Libreville has denied reports that President Ali Bongo Ondimba, who suffered a stroke last October while visiting Saudi Arabia, was in a London hospital in “worsening condition”.
"At no time has the president's health deteriorated," the statement from the presidency said after his “routine medical trip” to London. "On the contrary ... Mr Ali Bongo Ondimba is on his way to recovering his full physical abilities," the statement continued, adding that Bongo “remains in charge of the country and would return home soon”.
The 60-year-old Gabonese leader has made few appearances and spoken only a few words in public since returning home in March after treatment overseas.
Clumpsy photo stunt
In a move to contain the persisting frenzy on social media about her husband's health, president Bongo's wife Sylvia posted a photograph on Instagram in which her husband appears in casual wear and apparently in high spirits.
But experts see the move as a huge communication error.
“The silence they leave us in, the more people will imagine the worst things”, says Douglas Yates, author of the Rentier State in Africa: Oil Rent Dependency and Neocolonialism in the Republic of Gabon.
Yates, a political science professor with the American University in Paris, says people in the streets are unlikely to be convinced.
On one extreme, there are people who believe he is paying the price for doing "black magic with witchdoctors from Benin", says Professor Yates.
And on the other side: "The modern scientific-minded, who have watched him struggle with language, believe he is suffering from the after effects of the severe stroke."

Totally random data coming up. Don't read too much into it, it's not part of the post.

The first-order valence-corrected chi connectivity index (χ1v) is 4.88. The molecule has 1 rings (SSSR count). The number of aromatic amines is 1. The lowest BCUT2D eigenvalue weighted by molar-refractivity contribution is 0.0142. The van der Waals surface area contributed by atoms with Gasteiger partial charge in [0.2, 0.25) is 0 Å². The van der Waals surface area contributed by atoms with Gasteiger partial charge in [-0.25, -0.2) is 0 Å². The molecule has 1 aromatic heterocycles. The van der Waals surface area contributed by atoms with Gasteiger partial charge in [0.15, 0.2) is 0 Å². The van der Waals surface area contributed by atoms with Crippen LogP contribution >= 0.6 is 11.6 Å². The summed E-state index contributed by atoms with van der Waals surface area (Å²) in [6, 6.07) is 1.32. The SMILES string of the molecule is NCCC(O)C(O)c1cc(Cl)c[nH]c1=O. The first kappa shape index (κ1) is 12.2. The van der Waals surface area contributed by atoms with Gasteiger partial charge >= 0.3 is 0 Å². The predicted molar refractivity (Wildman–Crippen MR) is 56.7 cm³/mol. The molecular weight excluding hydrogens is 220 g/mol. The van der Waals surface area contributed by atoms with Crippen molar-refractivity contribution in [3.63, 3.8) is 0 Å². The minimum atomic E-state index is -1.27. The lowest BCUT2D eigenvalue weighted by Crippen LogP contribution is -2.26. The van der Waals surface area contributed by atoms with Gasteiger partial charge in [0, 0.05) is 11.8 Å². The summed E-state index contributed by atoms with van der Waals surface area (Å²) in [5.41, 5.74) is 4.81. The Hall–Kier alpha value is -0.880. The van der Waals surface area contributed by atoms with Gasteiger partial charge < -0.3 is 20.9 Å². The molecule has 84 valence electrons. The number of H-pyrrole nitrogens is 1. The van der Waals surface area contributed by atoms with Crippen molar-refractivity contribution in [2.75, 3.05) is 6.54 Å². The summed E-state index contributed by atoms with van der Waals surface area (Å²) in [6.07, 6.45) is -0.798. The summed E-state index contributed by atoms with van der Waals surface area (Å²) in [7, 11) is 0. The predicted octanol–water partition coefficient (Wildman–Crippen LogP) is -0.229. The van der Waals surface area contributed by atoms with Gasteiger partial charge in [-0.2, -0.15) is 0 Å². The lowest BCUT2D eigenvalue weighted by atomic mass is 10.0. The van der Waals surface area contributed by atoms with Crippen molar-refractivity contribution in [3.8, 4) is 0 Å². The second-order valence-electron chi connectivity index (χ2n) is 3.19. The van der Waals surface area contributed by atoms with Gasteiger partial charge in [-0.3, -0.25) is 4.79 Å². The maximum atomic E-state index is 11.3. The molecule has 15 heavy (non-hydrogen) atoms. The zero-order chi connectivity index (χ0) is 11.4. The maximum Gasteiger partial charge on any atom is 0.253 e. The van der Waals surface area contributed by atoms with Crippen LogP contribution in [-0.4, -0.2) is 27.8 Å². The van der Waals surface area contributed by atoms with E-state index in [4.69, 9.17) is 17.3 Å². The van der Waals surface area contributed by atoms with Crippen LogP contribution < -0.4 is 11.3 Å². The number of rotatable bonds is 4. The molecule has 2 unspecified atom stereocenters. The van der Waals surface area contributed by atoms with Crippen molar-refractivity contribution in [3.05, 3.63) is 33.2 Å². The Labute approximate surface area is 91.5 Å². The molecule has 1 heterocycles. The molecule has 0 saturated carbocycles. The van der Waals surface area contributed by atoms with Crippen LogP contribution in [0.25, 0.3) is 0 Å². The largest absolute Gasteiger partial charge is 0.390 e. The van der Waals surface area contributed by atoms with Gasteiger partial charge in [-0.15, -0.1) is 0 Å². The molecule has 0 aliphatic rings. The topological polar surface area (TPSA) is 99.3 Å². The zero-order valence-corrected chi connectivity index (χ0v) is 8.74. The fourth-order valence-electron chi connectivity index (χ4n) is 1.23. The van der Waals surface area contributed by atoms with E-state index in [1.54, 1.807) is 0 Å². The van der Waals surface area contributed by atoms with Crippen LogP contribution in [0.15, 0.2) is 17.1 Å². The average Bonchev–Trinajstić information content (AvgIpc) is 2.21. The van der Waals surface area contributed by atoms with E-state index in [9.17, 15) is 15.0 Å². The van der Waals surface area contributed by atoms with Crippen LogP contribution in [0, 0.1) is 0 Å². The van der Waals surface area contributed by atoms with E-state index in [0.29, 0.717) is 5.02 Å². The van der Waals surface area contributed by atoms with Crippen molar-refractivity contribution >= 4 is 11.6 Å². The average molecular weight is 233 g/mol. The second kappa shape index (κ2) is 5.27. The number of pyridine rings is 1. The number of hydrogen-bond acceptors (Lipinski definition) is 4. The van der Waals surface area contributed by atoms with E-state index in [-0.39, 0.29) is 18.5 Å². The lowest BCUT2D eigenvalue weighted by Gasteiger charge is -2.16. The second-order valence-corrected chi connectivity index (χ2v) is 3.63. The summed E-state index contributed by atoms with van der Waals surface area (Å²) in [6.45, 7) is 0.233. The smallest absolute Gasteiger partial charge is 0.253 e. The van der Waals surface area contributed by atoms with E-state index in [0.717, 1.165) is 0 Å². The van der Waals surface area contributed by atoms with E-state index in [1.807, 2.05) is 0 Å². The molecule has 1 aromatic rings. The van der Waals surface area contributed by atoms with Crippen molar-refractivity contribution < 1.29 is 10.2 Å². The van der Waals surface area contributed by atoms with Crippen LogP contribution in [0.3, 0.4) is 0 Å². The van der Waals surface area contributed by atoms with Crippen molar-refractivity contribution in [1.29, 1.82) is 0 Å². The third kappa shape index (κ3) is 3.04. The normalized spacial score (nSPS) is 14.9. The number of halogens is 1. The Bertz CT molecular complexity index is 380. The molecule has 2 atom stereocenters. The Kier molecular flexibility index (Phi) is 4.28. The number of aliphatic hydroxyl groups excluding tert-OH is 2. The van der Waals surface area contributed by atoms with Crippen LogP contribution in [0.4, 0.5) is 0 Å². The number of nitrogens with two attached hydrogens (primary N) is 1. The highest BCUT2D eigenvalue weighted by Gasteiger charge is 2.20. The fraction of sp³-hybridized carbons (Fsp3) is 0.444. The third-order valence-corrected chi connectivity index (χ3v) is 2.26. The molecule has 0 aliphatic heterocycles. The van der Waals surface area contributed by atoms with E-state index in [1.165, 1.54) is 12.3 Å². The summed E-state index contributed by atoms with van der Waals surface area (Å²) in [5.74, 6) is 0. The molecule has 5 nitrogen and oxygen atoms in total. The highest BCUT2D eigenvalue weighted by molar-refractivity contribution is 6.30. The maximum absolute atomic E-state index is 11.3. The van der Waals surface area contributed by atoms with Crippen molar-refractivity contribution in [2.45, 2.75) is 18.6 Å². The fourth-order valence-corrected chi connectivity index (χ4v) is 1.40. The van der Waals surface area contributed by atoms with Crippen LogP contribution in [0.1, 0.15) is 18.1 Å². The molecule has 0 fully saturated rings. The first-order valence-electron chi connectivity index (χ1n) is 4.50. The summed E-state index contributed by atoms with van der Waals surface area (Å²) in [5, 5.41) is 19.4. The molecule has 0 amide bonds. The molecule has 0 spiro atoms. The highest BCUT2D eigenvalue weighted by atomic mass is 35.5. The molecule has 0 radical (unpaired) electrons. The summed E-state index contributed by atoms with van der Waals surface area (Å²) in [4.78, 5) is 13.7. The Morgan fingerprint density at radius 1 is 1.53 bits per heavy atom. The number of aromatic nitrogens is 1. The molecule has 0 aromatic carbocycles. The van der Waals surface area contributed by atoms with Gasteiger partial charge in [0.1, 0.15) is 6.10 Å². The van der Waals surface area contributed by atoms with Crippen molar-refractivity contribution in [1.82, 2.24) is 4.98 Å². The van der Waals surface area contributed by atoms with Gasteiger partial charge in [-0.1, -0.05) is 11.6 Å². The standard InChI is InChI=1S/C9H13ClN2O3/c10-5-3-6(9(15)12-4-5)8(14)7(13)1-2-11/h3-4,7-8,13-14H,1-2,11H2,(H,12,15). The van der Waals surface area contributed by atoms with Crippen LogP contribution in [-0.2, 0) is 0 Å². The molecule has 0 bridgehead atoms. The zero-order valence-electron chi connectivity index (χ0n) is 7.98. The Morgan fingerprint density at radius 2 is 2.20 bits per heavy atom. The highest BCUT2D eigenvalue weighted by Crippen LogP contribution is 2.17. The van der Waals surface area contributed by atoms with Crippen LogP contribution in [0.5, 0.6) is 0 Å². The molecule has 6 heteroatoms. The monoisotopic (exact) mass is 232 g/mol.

“People are wondering if this is the end of the Bongo regime," he says.
Obstruction of justice
Bongo's trip to London comes on the heels of a court battle in Libreville over his fitness to continue holding the office of President of the Republic.
The government finally stopped the country's appeals court from hearing the case filed by an opposition coalition, after suspending the magistrate who declared her jurisdiction's competence to examine the petition.
Bongo's lawyers took to the press on Monday to welcome the court's verdict as a victory, on the onus that a matter concerning a sitting head of state cannot be heard in court of first instance.
Only the final appeals court, where the case is now headed, can rule in their favour.
According to Professor Yates, the request made to the courts (by the opposition coalition), was perfectly legitimate.
But as he explains “it's not going to be possible to use a legal process to end this crisis due to the political manipulation of the checks and balances that are constitutionally in place in Gabon”.
“The constitutional court in Gabon is headed by a woman who you might call Ali Bongo's aunt, or his step mother (i.e. the former lover of his father the late Omar Bongo Ondimba).”
The situation of Bongo's health is not only a matter for the Bongo family, but also for thousands of Gabonese who have a stranglehold on the system and who risk losing everything if Bongo falls from power, says Yates.